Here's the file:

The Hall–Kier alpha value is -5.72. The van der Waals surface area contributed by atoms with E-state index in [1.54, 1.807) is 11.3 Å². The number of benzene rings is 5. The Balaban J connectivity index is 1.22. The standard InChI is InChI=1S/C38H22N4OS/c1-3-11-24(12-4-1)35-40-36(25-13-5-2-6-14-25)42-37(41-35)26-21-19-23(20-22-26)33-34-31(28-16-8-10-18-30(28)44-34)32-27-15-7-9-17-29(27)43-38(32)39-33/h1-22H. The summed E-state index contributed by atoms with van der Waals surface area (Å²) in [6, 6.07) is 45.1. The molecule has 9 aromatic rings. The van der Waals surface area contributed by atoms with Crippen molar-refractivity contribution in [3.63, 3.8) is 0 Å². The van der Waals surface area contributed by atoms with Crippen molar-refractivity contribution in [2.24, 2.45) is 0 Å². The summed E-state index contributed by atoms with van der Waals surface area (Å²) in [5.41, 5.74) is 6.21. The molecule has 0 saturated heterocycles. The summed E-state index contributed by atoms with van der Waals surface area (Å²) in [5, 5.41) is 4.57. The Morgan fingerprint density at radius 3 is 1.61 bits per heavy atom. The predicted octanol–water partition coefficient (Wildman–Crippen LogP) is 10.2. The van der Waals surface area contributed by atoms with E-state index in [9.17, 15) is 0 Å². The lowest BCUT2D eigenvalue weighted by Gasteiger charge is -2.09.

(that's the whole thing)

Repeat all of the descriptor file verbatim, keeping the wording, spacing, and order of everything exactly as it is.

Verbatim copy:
The Hall–Kier alpha value is -5.72. The van der Waals surface area contributed by atoms with E-state index in [1.54, 1.807) is 11.3 Å². The number of benzene rings is 5. The Balaban J connectivity index is 1.22. The standard InChI is InChI=1S/C38H22N4OS/c1-3-11-24(12-4-1)35-40-36(25-13-5-2-6-14-25)42-37(41-35)26-21-19-23(20-22-26)33-34-31(28-16-8-10-18-30(28)44-34)32-27-15-7-9-17-29(27)43-38(32)39-33/h1-22H. The summed E-state index contributed by atoms with van der Waals surface area (Å²) in [6, 6.07) is 45.1. The molecule has 9 aromatic rings. The van der Waals surface area contributed by atoms with Crippen molar-refractivity contribution in [3.63, 3.8) is 0 Å². The van der Waals surface area contributed by atoms with Crippen molar-refractivity contribution in [2.24, 2.45) is 0 Å². The summed E-state index contributed by atoms with van der Waals surface area (Å²) in [5.41, 5.74) is 6.21. The molecule has 0 saturated heterocycles. The summed E-state index contributed by atoms with van der Waals surface area (Å²) in [5, 5.41) is 4.57. The Morgan fingerprint density at radius 3 is 1.61 bits per heavy atom. The predicted octanol–water partition coefficient (Wildman–Crippen LogP) is 10.2. The van der Waals surface area contributed by atoms with E-state index in [9.17, 15) is 0 Å². The lowest BCUT2D eigenvalue weighted by Gasteiger charge is -2.09.